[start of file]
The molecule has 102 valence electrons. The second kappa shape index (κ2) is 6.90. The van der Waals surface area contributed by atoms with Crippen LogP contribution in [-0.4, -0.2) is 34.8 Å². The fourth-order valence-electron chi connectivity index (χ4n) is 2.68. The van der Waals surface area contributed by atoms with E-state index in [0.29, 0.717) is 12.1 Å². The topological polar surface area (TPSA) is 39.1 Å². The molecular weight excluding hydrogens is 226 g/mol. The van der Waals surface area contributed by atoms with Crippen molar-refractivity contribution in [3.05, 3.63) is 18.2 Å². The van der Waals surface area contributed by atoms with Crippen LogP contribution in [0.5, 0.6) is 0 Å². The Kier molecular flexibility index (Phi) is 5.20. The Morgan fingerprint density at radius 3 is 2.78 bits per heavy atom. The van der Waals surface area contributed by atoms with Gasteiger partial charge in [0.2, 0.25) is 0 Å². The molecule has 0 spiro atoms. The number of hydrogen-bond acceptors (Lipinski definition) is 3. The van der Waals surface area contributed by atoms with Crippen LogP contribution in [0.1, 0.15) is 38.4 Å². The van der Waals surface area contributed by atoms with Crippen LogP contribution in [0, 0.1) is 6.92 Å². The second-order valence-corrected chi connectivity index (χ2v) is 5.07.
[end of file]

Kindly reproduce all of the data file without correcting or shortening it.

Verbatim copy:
The molecule has 102 valence electrons. The second kappa shape index (κ2) is 6.90. The van der Waals surface area contributed by atoms with Crippen LogP contribution in [-0.4, -0.2) is 34.8 Å². The fourth-order valence-electron chi connectivity index (χ4n) is 2.68. The van der Waals surface area contributed by atoms with E-state index in [0.29, 0.717) is 12.1 Å². The topological polar surface area (TPSA) is 39.1 Å². The molecular weight excluding hydrogens is 226 g/mol. The van der Waals surface area contributed by atoms with Crippen molar-refractivity contribution in [3.05, 3.63) is 18.2 Å². The van der Waals surface area contributed by atoms with Crippen LogP contribution in [0.5, 0.6) is 0 Å². The Kier molecular flexibility index (Phi) is 5.20. The Morgan fingerprint density at radius 3 is 2.78 bits per heavy atom. The van der Waals surface area contributed by atoms with Gasteiger partial charge in [0.2, 0.25) is 0 Å². The molecule has 0 spiro atoms. The number of hydrogen-bond acceptors (Lipinski definition) is 3. The van der Waals surface area contributed by atoms with Crippen LogP contribution in [0.1, 0.15) is 38.4 Å². The van der Waals surface area contributed by atoms with Crippen LogP contribution in [0, 0.1) is 6.92 Å². The second-order valence-corrected chi connectivity index (χ2v) is 5.07.